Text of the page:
Date Approved

1-10-2007

Degree Type

Open Access Dissertation

Degree Name

Doctor of Education (EdD)

Department

Leadership and Counseling

Committee Member

Ronald Williamson, Ed.D, Chair

Committee Member

David Anderson, Ph.D

Committee Member

Elizabeth Broughton, Ed.D

Abstract

The primary purpose of this study was to examine the experiences of seven new members of one professional association serving student affairs professionals. The study was a qualitative case study and examined the experiences of seven association members. The researcher collected data through face-to-face interviews, document analysis, and participant observation. The study began with face-to-face interviews of all seven participants. Following the interviews, participants were asked to complete a Critical Incident Form. The researcher spent time in the studied association, acting as a participant observer. Finally, the researcher analyzed a number of documents from the association. The data identified six themes as common to the experiences of participants. These themes included the importance of support, the significance of finding a good fit, perceptions, feelings and reality, connections through networking, focusing on professional growth, and personalization builds commitment.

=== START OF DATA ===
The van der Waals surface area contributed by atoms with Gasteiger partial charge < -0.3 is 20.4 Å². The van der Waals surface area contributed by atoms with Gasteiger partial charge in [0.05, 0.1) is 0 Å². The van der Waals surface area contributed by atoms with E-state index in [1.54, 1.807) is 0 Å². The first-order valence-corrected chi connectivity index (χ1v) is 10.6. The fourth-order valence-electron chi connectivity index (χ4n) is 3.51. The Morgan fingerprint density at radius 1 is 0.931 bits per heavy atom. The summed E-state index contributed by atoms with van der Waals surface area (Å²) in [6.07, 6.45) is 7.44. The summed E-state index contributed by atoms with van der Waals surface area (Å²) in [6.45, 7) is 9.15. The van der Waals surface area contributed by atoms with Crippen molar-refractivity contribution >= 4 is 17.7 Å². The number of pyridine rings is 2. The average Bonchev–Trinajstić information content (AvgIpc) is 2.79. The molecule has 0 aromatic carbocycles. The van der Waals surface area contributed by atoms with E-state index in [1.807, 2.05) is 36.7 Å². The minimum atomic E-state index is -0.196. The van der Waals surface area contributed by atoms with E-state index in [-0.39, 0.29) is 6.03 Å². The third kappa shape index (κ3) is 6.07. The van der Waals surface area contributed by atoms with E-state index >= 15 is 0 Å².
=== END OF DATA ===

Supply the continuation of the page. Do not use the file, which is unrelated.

The findings of this study will advance the body of knowledge in the area of professional association socialization and retention, specifically for new members within a professional association. This study provided a greater understanding of the needs of the new member to one professional association and how a professional association can enhance an individual’s membership through attentive listening to new members.

Comments

Additional committee member: Jay Cooper, Ed.D

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